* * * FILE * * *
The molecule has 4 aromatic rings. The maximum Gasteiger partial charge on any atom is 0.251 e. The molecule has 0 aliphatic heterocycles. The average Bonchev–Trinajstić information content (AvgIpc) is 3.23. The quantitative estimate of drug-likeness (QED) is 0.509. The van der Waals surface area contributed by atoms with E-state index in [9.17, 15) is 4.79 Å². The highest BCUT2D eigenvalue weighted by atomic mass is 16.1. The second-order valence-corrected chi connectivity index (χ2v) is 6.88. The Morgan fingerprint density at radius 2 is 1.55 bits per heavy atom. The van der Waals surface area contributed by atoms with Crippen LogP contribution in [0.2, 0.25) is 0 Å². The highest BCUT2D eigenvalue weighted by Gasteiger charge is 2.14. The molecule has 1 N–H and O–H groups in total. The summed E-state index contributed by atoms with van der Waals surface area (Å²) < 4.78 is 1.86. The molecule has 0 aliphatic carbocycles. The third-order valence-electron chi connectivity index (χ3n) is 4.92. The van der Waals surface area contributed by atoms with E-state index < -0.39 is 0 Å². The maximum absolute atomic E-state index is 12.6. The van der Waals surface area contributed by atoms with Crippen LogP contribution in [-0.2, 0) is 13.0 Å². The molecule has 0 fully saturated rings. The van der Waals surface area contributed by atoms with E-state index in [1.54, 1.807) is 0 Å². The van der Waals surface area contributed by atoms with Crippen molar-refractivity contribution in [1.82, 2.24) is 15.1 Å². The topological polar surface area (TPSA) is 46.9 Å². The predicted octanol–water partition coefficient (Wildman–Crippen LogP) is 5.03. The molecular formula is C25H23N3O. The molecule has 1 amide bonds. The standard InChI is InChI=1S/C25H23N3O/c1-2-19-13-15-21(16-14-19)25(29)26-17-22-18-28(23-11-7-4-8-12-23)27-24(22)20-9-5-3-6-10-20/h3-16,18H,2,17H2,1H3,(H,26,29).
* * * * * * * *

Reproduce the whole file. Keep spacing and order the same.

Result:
The molecule has 4 aromatic rings. The maximum Gasteiger partial charge on any atom is 0.251 e. The molecule has 0 aliphatic heterocycles. The average Bonchev–Trinajstić information content (AvgIpc) is 3.23. The quantitative estimate of drug-likeness (QED) is 0.509. The van der Waals surface area contributed by atoms with E-state index in [9.17, 15) is 4.79 Å². The highest BCUT2D eigenvalue weighted by atomic mass is 16.1. The second-order valence-corrected chi connectivity index (χ2v) is 6.88. The Morgan fingerprint density at radius 2 is 1.55 bits per heavy atom. The van der Waals surface area contributed by atoms with Crippen LogP contribution in [0.2, 0.25) is 0 Å². The highest BCUT2D eigenvalue weighted by Gasteiger charge is 2.14. The molecule has 1 N–H and O–H groups in total. The summed E-state index contributed by atoms with van der Waals surface area (Å²) < 4.78 is 1.86. The molecule has 0 aliphatic carbocycles. The third-order valence-electron chi connectivity index (χ3n) is 4.92. The van der Waals surface area contributed by atoms with E-state index < -0.39 is 0 Å². The maximum absolute atomic E-state index is 12.6. The van der Waals surface area contributed by atoms with Crippen LogP contribution in [-0.2, 0) is 13.0 Å². The molecule has 0 fully saturated rings. The van der Waals surface area contributed by atoms with E-state index in [1.54, 1.807) is 0 Å². The van der Waals surface area contributed by atoms with Crippen molar-refractivity contribution in [1.82, 2.24) is 15.1 Å². The topological polar surface area (TPSA) is 46.9 Å². The predicted octanol–water partition coefficient (Wildman–Crippen LogP) is 5.03. The molecular formula is C25H23N3O. The molecule has 1 amide bonds. The standard InChI is InChI=1S/C25H23N3O/c1-2-19-13-15-21(16-14-19)25(29)26-17-22-18-28(23-11-7-4-8-12-23)27-24(22)20-9-5-3-6-10-20/h3-16,18H,2,17H2,1H3,(H,26,29).